A Pilot Study of Deaf Trauma Survivors’ Experiences: Early Traumas Unique to Being Deaf in a Hearing World

Melissa L. Anderson, University of Massachusetts Medical School
Kelly S. Wolf Craig, Connecticut Department of Developmental Services
Wyatte C. Hall, University of Rochester Medical Center
Douglas M. Ziedonis, University of Massachusetts Medical School

Abstract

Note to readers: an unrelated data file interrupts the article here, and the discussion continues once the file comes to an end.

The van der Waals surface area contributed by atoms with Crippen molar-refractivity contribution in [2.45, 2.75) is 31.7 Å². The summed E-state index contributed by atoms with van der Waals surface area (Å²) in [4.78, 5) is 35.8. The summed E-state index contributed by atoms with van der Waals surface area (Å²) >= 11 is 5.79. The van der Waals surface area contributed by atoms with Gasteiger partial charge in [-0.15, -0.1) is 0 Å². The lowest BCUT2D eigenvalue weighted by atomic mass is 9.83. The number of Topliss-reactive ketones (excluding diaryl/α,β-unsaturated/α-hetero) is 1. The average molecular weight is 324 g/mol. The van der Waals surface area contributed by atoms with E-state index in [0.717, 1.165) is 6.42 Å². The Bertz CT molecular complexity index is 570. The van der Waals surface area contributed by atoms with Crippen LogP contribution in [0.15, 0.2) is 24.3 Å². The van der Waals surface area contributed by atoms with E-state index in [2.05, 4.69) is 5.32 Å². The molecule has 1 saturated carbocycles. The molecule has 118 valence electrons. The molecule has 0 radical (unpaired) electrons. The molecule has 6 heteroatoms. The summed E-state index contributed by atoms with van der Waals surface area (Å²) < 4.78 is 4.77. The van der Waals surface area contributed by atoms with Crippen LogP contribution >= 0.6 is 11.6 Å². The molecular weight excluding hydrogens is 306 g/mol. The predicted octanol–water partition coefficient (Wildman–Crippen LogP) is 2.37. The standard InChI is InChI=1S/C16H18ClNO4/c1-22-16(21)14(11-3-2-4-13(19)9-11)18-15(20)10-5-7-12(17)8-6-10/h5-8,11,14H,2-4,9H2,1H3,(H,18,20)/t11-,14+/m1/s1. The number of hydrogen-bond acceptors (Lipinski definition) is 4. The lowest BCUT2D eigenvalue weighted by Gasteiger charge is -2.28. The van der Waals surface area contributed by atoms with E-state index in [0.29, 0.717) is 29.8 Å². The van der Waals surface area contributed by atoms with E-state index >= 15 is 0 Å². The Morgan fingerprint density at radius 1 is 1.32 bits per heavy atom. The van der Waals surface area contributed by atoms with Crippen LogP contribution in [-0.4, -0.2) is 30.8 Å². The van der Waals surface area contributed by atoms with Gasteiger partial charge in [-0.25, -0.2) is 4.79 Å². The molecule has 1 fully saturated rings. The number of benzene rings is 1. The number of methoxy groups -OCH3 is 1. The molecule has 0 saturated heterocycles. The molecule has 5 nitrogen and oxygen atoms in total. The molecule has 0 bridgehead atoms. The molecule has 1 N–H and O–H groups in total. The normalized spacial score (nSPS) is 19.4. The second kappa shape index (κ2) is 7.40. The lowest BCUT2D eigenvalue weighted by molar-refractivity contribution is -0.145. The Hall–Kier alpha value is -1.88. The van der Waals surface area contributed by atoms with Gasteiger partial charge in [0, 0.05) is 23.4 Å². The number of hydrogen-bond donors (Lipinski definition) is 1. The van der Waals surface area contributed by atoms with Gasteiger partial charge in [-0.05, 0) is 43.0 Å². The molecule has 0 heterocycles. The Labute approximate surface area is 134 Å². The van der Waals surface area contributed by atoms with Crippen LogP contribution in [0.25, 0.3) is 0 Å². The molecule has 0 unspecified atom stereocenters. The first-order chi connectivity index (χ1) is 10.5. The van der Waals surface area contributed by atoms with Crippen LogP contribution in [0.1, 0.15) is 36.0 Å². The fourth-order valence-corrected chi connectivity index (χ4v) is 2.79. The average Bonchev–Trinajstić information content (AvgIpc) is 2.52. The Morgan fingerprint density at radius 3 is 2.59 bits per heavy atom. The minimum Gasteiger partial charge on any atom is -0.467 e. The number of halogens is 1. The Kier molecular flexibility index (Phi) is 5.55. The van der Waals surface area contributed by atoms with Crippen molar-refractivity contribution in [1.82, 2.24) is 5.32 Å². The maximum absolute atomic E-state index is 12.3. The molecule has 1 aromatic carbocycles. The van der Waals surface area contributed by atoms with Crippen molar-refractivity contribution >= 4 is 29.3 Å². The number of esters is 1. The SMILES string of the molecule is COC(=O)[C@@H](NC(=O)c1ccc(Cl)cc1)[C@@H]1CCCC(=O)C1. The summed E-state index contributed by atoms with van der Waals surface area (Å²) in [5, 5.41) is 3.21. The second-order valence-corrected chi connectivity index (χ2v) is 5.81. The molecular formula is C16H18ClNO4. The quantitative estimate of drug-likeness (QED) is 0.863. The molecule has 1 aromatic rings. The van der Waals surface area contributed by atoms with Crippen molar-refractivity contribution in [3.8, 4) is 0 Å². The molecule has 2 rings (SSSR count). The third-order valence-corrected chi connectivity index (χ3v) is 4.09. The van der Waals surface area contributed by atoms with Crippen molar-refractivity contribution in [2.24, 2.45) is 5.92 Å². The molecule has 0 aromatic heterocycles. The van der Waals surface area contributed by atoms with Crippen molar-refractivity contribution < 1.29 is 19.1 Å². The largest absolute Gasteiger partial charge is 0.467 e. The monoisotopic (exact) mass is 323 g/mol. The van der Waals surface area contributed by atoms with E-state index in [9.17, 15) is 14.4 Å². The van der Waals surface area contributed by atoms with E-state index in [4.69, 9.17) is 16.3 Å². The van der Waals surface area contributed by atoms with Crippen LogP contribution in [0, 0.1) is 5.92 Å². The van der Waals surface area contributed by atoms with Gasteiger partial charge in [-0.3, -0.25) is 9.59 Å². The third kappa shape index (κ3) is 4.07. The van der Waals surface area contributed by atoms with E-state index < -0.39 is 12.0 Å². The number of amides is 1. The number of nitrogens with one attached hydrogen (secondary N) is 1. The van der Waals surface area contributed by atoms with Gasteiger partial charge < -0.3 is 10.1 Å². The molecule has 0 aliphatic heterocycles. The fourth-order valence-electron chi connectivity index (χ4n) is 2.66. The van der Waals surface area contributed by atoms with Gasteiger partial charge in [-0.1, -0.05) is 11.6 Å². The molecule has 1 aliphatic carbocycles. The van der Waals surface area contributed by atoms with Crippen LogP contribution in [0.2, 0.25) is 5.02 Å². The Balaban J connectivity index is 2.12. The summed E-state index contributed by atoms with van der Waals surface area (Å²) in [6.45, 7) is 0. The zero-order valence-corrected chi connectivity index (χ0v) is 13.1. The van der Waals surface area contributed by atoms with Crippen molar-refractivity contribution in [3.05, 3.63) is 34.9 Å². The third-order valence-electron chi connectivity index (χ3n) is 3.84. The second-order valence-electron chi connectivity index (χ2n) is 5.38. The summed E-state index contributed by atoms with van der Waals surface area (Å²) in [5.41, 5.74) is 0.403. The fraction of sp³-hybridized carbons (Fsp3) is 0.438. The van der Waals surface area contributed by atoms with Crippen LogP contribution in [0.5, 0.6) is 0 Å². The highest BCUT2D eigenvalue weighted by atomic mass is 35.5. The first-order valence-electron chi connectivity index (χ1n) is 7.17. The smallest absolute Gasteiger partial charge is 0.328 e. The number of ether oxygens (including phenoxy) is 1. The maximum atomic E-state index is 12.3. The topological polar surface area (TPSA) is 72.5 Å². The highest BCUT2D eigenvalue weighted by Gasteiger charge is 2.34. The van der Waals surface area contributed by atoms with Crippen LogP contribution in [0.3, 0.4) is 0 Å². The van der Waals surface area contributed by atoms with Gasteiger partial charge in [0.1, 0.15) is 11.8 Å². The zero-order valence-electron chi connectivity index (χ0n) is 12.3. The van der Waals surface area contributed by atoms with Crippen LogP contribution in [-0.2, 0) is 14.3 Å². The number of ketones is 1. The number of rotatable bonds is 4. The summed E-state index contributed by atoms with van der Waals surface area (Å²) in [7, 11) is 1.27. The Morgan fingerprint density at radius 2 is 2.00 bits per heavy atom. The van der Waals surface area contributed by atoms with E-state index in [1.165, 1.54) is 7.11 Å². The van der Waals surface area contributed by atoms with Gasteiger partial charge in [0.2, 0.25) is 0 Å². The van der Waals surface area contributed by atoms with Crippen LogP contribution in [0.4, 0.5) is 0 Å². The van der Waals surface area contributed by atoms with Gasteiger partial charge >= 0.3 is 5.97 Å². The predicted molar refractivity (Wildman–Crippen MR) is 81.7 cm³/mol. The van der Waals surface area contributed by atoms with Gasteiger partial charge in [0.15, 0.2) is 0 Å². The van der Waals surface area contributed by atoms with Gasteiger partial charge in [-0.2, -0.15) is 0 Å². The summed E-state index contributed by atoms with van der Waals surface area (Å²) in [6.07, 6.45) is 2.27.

Conducting semi-structured American Sign Language interviews with 17 Deaf trauma survivors, this pilot study explored Deaf individuals’ trauma experiences and whether these experiences generally align with trauma in the hearing population. Most commonly reported traumas were physical assault, sudden unexpected deaths, and “other” very stressful events. Although some “other” events overlap with traumas in the general population, many are unique to Deaf people (e.g., corporal punishment at oral/aural school if caught using sign language, utter lack of communication with hearing parents). These findings suggest that Deaf individuals may experience developmental traumas distinct to being raised in a hearing world. Such traumas are not captured by available trauma assessments, nor are they considered in evidence-based trauma treatments.